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The Magic Cafe Forum Index » » All in the cards » » Tricks for 11 y.o niece interested in magic? (1 Likes) Printer Friendly Version

Danny Jay
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New user
United Kingdom
15 Posts

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Hey All.

I first started practising magic when I was around 12 or 13 years old. I remember being very demotivated when I struggled to get moves such as DL's down for a long time, and I unfortunately almost gave up very early on. Luckily I worked through it and now, at 22, I'm going strong.

My niece has told me she would love to learn, and she does seem genuinely interested in developing a skill. So I've promised her that so long as she puts in the practice, I will always be willing to help.

I would love to help her get started easier than I did. I think the best way to do that is to start off with some simple, self-working tricks with little to no sleight of hand which will allow her to get an immediate result and teach her to develop stage presence early on without having to focus on hiding a lot of dirty work.

Unfortunately, now that I'm pretty technically skilled with cards, I don't know that many self working tricks anymore besides maybe o-- of -h-- world and would love some ideas.

Thank you for your time.
- Danny
Some people find it easy to say "Hi!"
I found it easier to say "Hi! pick a card."
Sixten
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Inner circle
Floral Park, NY, U.S.A.
4263 Posts

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Try buying (from Dover Publications) Mr. Karl Fulves' 'Easy-To-Do Card Tricks for Children'.

Smile
Harry Lorayne
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V.I.P.
New York City
8307 Posts

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My book, THE MAGIC BOOK, has done "good" for many young, interested in magic, children.
[email]harrylorayne@earthlink.net[/email]

http://www.harrylorayne.com
http://www.harryloraynemagic.com
RogerTheShrubber
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302 Posts

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Harry Lorayne's Magic Book is a great choice, I second it.

Since your niece is eleven, not eight or six, I think she'd old enough to bypass books written strictly for kids. So in addition to the Lorayne book, I would recommend Royal Road to Card Magic, Scarne on Card Tricks, The Magic Encyclopedia (Hugard), any Bob Longe book except for "Mystifying Card Tricks" (it's just my taste, mind you, I just think it's a very poor collection), any of the Karl Fulves books on self-workers (I strongly believe that the first one, which says "72 foolproof miracles..." on the cover, is the best of his bunch), anything written by Joshua Jay, and 101 Clever Card tricks by Cara Frost Sharratt (which is certainly a pedestrian book by the standards of this board, but which also contains more than enough to fool the crap out of laymen). None of the recommendations I added to that of the Lorayne book are going to get her on Penn & Teller: Fool Us, but let's face it - she's eleven and a beginner.

With the Scarne and Hugard books (including Royal Road), I would urge you to tell her not to take the suggested patter as gospel and instead come up with phrasing she's comfortable with and which would sound natural coming from her. A lot of patter in these books is way too stuffy to be coming from a kid of eleven, or so I believe anyway. Have her go through these books, pick tricks she likes and is comfortable with, and test drive them on you.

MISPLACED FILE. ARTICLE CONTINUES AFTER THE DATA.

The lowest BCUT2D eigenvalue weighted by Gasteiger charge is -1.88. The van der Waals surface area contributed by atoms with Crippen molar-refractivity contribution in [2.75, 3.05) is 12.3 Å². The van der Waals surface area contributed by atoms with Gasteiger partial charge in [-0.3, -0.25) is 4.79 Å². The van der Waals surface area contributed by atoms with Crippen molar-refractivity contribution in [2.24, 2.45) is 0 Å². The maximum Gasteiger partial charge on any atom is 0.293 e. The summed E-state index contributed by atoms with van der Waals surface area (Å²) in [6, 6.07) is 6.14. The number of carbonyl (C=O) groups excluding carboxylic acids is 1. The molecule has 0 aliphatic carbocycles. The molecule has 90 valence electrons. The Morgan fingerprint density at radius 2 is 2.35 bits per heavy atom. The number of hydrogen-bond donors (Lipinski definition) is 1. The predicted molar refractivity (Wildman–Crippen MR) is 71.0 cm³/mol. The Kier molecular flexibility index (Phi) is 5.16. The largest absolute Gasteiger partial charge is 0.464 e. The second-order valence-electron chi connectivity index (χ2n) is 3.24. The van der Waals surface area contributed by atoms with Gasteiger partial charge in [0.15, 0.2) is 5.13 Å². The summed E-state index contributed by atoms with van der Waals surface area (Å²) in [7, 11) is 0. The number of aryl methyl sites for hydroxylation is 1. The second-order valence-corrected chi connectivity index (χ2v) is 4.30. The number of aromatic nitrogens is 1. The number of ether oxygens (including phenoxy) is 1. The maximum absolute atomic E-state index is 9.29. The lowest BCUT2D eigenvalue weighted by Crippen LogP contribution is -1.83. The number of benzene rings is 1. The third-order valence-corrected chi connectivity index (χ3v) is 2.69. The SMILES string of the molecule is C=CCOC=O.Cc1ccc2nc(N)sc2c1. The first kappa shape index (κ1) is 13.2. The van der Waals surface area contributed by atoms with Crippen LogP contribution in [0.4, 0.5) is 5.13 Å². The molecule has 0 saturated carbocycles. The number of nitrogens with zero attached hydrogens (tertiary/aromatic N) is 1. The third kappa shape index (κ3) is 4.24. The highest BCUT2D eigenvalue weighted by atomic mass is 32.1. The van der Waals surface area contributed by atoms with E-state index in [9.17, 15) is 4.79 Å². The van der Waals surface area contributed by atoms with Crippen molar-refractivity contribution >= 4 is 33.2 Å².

If you would like a few recooemdations as to which tricks she might start with, see my post in this thread: http://www.themagiccafe.com/forums/viewt......orum=206
Koheleth
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New York
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I am often at my local magic shop when kids of a similar age come in with this question. I like to steer them to stripper decks, they are more versatile then other self-working gaffs like invisible decks or Svengali decks. You also can't go wrong with sponge balls and a simple book. For the more ambitious kids, a Coins through Table with an expanded quarter shell is not difficult to learn and opens up the possibilities of using a shell. For the little ones self-working is going to be the name of the game. Also, help them understand that practice is key.
Koheleth
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New York
11 Posts

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Also, "Big Magic for Little Hands" by Joshua Jay is great.
DelMagic
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764 Posts

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There is plenty to choose from. In addition to what has been given, Karl Fulves has other self-working card and general magic books put out by Dover. I love Scarne on Card Tricks and plenty of Nick Trost material would fit the bill. Joshua Jay has Joshua Jay's Amazing Book of Cards: Tricks, Shuffles, Stunts & Hustles Plus Bets You Can't Lose that comes with a DVD.

One important point, and I'm sure you have thought of this, is to do the trick for her before she learns it so she can understand the experience of magic before having the curtain pulled back and the actions seem so ordinary.
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